What is a wallet?

To be responsible of your security, rather than entrusting it to a third party (cf. platform). There is a way to become your own bank, manage your assets and carry out transactions. This is what we call a “wallet”.

This wallet works with two encryption “keys”, the public key and the private key. If you want to take the subject deeper and are not allergic to Math, I invite you to consult the asymmetric key cryptography.

A public key also called “public address” can be shared without restriction, you can see it as your name or ID. It will allow you to receive crypto-currencies or to check your balance.

On the other hand, the private key must absolutely remain secret, this private key being the key element (no pun intended) that will secure your wallet. As its name suggests, it must absolutely stay private in any circumstances. You should see it as your password, it gives the right to anyone who holds it to withdraw or move funds from another wallet.

Hackers have developed many techniques to recover it, mainly Malware or Keyloggers (see folder: Malware) but also social engineering.

How to protect your crypto-currencies?

1) Online wallets

There are different names, “Online Wallet”, “Web Wallets”, “Cloud Wallets”. Their main advantages are their ease of use and availability. Indeed, this wallets can be virtually used on any device with an Internet connection (computer, tablet, smartphone…). They also have an intuitive interface that makes it very easy to carry out crypto-transactions, and most of them are completely free.

There are two types of online wallets:

  • Exchanges such as Binance
  • Specialized platforms

This first solution has some advantages, but we don’t recommend it due to the high level of risks. Because you are no longer the holder of your private key, you are required to have blind confidence in the security measures put in place by the exchanges. In case of a security breach, if the exchange closes and denies your access, or if it disappears, you will never see your funds…

2) Wallets on Computer or Smartphone

These wallets, “Hot Wallets” or “Desktop Wallets”, are software programs that can be downloaded directly to your devices and are very easy to use. The other significant advantage is the possession of your private keys, which will not be given to a third-party service. Sending and receiving your crypto-currencies online is generally very fast.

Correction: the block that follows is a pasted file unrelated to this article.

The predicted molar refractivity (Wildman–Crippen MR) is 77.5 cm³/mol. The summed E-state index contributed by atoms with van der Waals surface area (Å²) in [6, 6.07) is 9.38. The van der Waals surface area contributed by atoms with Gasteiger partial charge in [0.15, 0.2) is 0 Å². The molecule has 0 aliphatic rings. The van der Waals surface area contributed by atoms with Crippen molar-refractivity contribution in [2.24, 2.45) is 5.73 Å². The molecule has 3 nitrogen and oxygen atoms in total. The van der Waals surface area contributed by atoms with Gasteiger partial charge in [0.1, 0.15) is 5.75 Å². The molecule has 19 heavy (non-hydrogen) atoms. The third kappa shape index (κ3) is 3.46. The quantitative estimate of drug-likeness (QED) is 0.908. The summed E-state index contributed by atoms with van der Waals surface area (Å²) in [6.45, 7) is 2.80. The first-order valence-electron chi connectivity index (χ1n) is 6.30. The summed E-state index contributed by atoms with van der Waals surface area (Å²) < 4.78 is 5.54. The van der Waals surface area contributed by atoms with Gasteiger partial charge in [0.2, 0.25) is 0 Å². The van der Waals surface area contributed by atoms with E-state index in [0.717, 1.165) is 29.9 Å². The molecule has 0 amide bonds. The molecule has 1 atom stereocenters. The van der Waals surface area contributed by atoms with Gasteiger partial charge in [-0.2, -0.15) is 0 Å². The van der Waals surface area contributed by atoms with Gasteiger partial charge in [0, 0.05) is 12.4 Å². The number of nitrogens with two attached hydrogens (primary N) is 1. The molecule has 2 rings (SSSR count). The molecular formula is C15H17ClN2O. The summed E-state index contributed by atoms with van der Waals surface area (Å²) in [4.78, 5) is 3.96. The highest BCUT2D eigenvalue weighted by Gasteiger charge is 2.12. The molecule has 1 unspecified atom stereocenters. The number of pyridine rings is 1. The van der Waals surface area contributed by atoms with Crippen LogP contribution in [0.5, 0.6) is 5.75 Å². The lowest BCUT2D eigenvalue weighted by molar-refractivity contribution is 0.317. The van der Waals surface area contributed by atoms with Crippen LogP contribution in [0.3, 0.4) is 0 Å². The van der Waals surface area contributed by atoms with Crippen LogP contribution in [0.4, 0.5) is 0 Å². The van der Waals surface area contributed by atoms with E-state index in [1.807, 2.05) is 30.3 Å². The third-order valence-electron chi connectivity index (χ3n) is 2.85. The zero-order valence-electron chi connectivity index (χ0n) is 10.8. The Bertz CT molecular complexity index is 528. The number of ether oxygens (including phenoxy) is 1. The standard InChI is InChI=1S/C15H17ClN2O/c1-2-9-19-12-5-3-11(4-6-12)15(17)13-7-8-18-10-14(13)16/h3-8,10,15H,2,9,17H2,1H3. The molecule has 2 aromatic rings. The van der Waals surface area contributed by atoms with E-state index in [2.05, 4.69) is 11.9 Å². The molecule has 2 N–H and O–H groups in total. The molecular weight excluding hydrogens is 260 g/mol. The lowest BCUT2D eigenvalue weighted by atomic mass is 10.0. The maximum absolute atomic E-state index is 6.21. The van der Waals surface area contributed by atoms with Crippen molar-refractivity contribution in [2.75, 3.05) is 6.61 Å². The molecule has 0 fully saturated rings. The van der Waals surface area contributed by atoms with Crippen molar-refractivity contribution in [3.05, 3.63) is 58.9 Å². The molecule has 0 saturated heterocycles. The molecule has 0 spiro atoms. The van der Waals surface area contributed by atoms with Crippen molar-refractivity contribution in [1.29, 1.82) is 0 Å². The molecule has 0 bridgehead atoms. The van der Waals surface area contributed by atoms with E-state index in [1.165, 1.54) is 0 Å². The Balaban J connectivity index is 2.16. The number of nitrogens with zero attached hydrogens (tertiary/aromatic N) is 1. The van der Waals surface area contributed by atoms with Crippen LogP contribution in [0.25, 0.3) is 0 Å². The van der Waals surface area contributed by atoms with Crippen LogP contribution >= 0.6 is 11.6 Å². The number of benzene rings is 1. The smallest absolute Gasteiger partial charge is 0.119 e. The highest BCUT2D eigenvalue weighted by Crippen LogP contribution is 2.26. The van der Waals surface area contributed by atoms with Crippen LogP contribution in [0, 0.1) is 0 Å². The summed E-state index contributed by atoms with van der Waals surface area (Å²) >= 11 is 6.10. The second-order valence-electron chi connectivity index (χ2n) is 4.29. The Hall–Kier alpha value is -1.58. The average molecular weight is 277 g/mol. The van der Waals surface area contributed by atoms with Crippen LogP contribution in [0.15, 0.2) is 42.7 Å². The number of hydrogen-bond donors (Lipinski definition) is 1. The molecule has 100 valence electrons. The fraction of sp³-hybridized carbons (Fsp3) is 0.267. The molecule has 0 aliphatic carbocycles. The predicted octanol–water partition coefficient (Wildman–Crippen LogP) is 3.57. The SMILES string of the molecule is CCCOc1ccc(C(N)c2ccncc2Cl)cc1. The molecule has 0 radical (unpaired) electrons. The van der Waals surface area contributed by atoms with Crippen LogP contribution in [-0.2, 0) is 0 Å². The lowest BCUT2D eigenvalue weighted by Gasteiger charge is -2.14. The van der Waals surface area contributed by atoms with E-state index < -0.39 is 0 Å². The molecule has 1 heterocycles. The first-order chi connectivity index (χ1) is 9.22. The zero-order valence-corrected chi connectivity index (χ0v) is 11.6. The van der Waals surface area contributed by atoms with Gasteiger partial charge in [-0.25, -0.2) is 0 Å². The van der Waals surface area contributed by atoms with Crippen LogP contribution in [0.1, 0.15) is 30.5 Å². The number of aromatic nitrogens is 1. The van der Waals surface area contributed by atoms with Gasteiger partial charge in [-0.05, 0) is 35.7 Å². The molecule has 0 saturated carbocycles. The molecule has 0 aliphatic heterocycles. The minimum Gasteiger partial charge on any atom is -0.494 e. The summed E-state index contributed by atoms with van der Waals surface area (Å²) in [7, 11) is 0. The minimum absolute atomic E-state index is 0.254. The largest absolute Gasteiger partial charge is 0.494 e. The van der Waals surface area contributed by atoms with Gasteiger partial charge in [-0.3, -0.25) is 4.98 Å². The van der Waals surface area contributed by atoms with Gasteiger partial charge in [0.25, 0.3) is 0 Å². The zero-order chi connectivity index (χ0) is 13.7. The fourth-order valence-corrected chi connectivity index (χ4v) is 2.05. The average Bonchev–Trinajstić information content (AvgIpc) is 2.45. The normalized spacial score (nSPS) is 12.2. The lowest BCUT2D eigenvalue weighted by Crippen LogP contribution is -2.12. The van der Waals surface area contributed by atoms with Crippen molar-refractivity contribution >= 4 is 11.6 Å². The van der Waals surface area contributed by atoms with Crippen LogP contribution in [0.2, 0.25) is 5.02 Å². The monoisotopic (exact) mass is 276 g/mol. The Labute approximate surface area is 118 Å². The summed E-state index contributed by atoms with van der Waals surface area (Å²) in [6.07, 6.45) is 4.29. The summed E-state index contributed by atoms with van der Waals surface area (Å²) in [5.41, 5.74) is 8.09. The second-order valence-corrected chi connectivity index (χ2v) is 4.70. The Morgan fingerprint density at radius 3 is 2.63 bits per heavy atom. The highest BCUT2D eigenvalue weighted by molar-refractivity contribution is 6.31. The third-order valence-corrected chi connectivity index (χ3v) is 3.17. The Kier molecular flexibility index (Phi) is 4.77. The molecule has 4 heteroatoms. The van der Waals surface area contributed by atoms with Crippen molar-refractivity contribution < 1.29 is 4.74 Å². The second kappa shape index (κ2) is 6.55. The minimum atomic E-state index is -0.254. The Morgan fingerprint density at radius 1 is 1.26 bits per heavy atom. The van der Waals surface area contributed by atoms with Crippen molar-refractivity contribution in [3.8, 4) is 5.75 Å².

There are two types of hardware wallets:

  • Light Wallets” that support different types of cryptocurrencies by connecting to servers to check data compliance.
  • Complete wallets or “Full Node” which contain a Blockchain in its entirety from the first to the last transaction issued. If the Blockchain is recent, all transactions will only represent a slight loss of space on your hard disk, but if it has a long history and a high volume of transactions, it could quickly represent tens or even hundreds of gigabytes of data. For example, at the time these lines are written, downloading the Bitcoin Blockchain would represent more than 190 gigabytes of data (according to the website https://www.blockchain.com/charts/blocks-size)

The security of this type of wallet depends mainly on the security of your device (computer, smartphone, tablet…). Indeed, since your keys are stored directly on the latter, it is imperative to maintain a flawless level of security to avoid the loss of your assets. There are many ways to take advantage of a vulnerability in your system right now. That’s why we don’t recommend this type of storage if you want to store a large quantity of cryptocurrencies.

3) Material wallets

Today “Hardware Wallet” or “Cold Storage” represent one of the most advanced security solutions available. Operating offline, they are virtually “impossible” to hack and completely impermeable to potential viruses.

You can view these as portable electronic safes. In case of loss or theft, the device will not only remain inviolable, but you can even recover your funds buying a similar device with a recovery phrase.

However, the latter having mainly a storage function is not suitable for day-to-day trading.

In addition, even though it is almost impossible to steal your funds “directly” from you, the creativity of hackers/scammers makes possible some indirect hacks that you should consider (you may find those in the next section “Risks related to material wallet”)

4) Paper wallet

As its name suggests, this type of portfolio consists of a simple sheet of paper, also known as a “Paper Wallet”. Actually it is pretty simple, you have to write your public and private keys in a handwritten or printed form, there is also the possibility to include QR codes in order to be able to scan keys and thus avoid having to type them again each time.

Since it is not connected to the Internet, it’s therefore impossible to suffer a cyber-attack, which makes them the best protection for your cryptocurrencies. Of course you should put them in a secure place (bank, safe… etc.)

The main disadvantage is obviously the fragility and the low durability of the support over time (the ink fades away) but also the danger of having to circulate with a piece of paper containing your funds in order to make payments or transactions. To make an analogy, it’s kind of moving around with your credit card and codes in your wallet.

Want to learn more? The following articles may be of interest to you

“Security protocols”
“Exchange platformes” 
“Coinbase Review”

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